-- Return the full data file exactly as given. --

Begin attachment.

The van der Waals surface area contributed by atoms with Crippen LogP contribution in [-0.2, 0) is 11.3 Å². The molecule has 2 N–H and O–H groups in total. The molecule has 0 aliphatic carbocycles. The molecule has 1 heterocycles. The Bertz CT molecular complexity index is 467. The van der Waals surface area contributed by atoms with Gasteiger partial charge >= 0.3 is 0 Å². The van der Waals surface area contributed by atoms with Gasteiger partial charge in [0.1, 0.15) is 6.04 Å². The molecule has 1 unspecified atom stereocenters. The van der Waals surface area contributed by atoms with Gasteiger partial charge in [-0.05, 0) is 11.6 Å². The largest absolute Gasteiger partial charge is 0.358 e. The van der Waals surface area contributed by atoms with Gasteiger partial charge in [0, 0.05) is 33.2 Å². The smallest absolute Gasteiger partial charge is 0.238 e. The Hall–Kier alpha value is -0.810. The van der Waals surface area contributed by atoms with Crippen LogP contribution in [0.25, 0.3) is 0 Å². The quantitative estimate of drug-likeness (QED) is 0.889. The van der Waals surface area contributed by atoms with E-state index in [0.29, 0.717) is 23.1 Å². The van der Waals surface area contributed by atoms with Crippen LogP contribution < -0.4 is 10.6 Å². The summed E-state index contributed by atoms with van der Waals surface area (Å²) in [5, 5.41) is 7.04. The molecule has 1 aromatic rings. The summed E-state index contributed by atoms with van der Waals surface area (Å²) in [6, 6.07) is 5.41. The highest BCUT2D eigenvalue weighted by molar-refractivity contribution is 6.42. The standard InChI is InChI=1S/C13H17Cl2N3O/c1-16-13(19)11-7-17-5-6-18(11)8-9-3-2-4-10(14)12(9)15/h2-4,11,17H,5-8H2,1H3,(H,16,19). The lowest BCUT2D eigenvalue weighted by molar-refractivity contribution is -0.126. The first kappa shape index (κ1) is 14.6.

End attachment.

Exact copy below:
The van der Waals surface area contributed by atoms with Crippen LogP contribution in [-0.2, 0) is 11.3 Å². The molecule has 2 N–H and O–H groups in total. The molecule has 0 aliphatic carbocycles. The molecule has 1 heterocycles. The Bertz CT molecular complexity index is 467. The van der Waals surface area contributed by atoms with Gasteiger partial charge >= 0.3 is 0 Å². The van der Waals surface area contributed by atoms with Gasteiger partial charge in [0.1, 0.15) is 6.04 Å². The molecule has 1 unspecified atom stereocenters. The van der Waals surface area contributed by atoms with Gasteiger partial charge in [-0.05, 0) is 11.6 Å². The largest absolute Gasteiger partial charge is 0.358 e. The van der Waals surface area contributed by atoms with Gasteiger partial charge in [0, 0.05) is 33.2 Å². The smallest absolute Gasteiger partial charge is 0.238 e. The Hall–Kier alpha value is -0.810. The van der Waals surface area contributed by atoms with Crippen LogP contribution in [0.25, 0.3) is 0 Å². The quantitative estimate of drug-likeness (QED) is 0.889. The van der Waals surface area contributed by atoms with E-state index in [0.29, 0.717) is 23.1 Å². The van der Waals surface area contributed by atoms with Crippen LogP contribution < -0.4 is 10.6 Å². The summed E-state index contributed by atoms with van der Waals surface area (Å²) in [5, 5.41) is 7.04. The molecule has 1 aromatic rings. The summed E-state index contributed by atoms with van der Waals surface area (Å²) in [6, 6.07) is 5.41. The highest BCUT2D eigenvalue weighted by molar-refractivity contribution is 6.42. The standard InChI is InChI=1S/C13H17Cl2N3O/c1-16-13(19)11-7-17-5-6-18(11)8-9-3-2-4-10(14)12(9)15/h2-4,11,17H,5-8H2,1H3,(H,16,19). The lowest BCUT2D eigenvalue weighted by molar-refractivity contribution is -0.126. The first kappa shape index (κ1) is 14.6.